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Parenteral nutrition for neonates and children: a mixed bag
  1. David G Mason1,
  2. John W L Puntis2,
  3. Kenny McCormick3,
  4. Neil Smith1
  1. 1National Confidential Enquiry into Patient Outcome and Death (NCEPOD), London, UK
  2. 2Department of Paediatrics, Leeds Teaching Hospitals NHS Trust, Leeds, UK
  3. 3Department of Neonatology, Oxford Radcliffe Hospitals NHS Trust, Oxford, UK
  1. Correspondence to Dr David G Mason, Clinical Coordinator (Anaesthetics), National Confidential Enquiry into Patient Outcome and Death (NCEPOD), 4-8 Maple Street, London W1T 5HD, UK; dmason{at}ncepod.org.uk

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Parenteral nutrition (PN) is an important and widely used component in the care of neonates and children when gastrointestinal immaturity or disease precludes nutritional needs being met via the enteral route. The process of providing PN is complex, technically demanding, requires skill and judgement, and is fraught with the risk of complications. The National Confidential Enquiry into Patient Outcome and Death (NCEPOD), an independent charity, has recently completed a case-based observational peer review of PN clinical practice in England, Wales and Northern Ireland—the first large-scale review of this type conducted in the UK.1 Based on the findings of the studies undertaken, NCEPOD makes recommendations to clinicians and management aimed at improving the quality of patient care. While undoubtedly this current report identifies evidence of good clinical practice it also highlights deficiencies that need careful evaluation by the healthcare community.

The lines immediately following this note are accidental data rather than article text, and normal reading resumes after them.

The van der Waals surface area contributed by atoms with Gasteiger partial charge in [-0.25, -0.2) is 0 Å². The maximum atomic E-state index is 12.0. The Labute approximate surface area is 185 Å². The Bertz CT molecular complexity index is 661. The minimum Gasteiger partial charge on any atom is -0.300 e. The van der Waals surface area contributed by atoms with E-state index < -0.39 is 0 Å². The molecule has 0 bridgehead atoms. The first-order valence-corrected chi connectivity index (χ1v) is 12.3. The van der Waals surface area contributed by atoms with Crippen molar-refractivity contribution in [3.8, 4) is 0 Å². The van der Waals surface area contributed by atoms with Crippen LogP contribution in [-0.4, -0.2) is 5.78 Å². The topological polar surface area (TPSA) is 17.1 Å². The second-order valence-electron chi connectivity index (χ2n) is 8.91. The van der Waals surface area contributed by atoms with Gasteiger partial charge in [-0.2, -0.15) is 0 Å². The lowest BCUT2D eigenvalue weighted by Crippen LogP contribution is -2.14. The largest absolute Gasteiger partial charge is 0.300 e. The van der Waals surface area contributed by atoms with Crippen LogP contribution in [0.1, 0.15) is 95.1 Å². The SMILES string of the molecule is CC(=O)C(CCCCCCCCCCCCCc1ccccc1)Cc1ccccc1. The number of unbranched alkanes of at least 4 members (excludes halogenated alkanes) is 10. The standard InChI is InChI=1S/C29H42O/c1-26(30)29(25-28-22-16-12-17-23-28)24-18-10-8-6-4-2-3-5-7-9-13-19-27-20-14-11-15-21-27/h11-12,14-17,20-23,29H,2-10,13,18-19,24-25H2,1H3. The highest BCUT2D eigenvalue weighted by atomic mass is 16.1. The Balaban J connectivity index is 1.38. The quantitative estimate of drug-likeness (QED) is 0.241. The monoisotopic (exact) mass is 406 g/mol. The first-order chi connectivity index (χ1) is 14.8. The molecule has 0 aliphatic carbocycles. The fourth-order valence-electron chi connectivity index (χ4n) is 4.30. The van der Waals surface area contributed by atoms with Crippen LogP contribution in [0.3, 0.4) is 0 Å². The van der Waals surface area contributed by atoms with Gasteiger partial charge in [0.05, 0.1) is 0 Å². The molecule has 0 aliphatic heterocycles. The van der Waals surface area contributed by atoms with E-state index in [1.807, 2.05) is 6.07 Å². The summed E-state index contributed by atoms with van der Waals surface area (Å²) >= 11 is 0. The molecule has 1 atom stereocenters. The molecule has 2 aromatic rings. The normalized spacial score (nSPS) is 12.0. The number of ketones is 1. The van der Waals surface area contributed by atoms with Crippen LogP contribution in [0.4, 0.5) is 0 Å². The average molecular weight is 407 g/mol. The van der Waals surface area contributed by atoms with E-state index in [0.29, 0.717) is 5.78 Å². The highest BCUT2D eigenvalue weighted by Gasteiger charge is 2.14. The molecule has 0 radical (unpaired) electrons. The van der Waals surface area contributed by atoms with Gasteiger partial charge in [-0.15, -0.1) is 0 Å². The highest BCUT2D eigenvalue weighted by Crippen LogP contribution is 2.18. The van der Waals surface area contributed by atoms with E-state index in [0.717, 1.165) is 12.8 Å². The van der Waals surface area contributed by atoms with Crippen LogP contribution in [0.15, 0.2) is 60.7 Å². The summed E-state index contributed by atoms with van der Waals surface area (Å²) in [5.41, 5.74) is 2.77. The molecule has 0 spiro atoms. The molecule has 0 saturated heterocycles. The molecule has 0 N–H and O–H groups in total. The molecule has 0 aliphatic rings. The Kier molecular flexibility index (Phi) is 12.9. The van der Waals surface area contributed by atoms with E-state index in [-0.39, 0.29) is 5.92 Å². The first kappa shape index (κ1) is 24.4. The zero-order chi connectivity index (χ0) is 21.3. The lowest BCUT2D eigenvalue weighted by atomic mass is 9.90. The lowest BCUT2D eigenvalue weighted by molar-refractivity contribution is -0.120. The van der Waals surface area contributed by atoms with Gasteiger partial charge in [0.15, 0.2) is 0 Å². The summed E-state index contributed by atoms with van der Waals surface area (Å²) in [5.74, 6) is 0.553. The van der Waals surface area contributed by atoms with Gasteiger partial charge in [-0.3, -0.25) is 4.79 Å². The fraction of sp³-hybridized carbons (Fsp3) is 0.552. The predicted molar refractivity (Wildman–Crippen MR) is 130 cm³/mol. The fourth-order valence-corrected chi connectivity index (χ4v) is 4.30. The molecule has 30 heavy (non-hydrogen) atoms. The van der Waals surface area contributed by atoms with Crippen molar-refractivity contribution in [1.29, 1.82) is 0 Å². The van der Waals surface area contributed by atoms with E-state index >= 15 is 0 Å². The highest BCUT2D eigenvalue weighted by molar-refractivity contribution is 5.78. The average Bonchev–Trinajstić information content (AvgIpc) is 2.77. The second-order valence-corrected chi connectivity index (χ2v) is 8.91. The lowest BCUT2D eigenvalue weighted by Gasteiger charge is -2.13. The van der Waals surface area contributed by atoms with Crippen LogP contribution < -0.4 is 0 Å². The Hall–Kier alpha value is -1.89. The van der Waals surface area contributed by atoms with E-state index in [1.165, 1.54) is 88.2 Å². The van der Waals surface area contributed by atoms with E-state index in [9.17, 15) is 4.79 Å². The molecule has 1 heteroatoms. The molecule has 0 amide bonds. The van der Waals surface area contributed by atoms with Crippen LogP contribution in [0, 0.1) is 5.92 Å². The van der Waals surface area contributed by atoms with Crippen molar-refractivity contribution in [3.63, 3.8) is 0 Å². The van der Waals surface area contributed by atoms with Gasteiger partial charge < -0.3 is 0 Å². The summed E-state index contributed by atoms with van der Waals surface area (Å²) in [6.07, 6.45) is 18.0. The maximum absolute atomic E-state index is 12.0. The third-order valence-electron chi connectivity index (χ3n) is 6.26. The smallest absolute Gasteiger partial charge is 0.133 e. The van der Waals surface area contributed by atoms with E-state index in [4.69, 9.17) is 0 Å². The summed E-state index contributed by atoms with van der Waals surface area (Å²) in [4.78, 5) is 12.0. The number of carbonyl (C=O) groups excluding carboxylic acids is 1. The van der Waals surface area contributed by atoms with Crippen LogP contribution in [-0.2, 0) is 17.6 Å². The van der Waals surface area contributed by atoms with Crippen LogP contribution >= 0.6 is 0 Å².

Patients of all ages who received PN between 1 January and 31 March 2008 were identified from local pharmacy records in hospitals in England, Wales and Northern Ireland and Offshore Islands. A random selection of these cases was chosen for inclusion using Access (Microsoft, Redmond, Washington). For each patient a confidential questionnaire was sent to the consultant in charge with a limit of two cases per consultant. The questionnaire was returned to NCEPOD with copied extracts of the case notes. The case notes were anonymised and peer-reviewed by a multidisciplinary group of advisors. For neonates and children, this group comprised neonatologists, gastroenterologists, dietitians, nutrition nurses and clinical pharmacists.

A total of 1211 cases were reviewed: 877 adults, 70 children and 264 neonates. Much of the report focuses on PN in neonatal practice. Overall ‘good practice’ in PN care, defined for the Advisors as a ‘standard that you would accept from yourself, your trainees and your institution,’ was identified in only …

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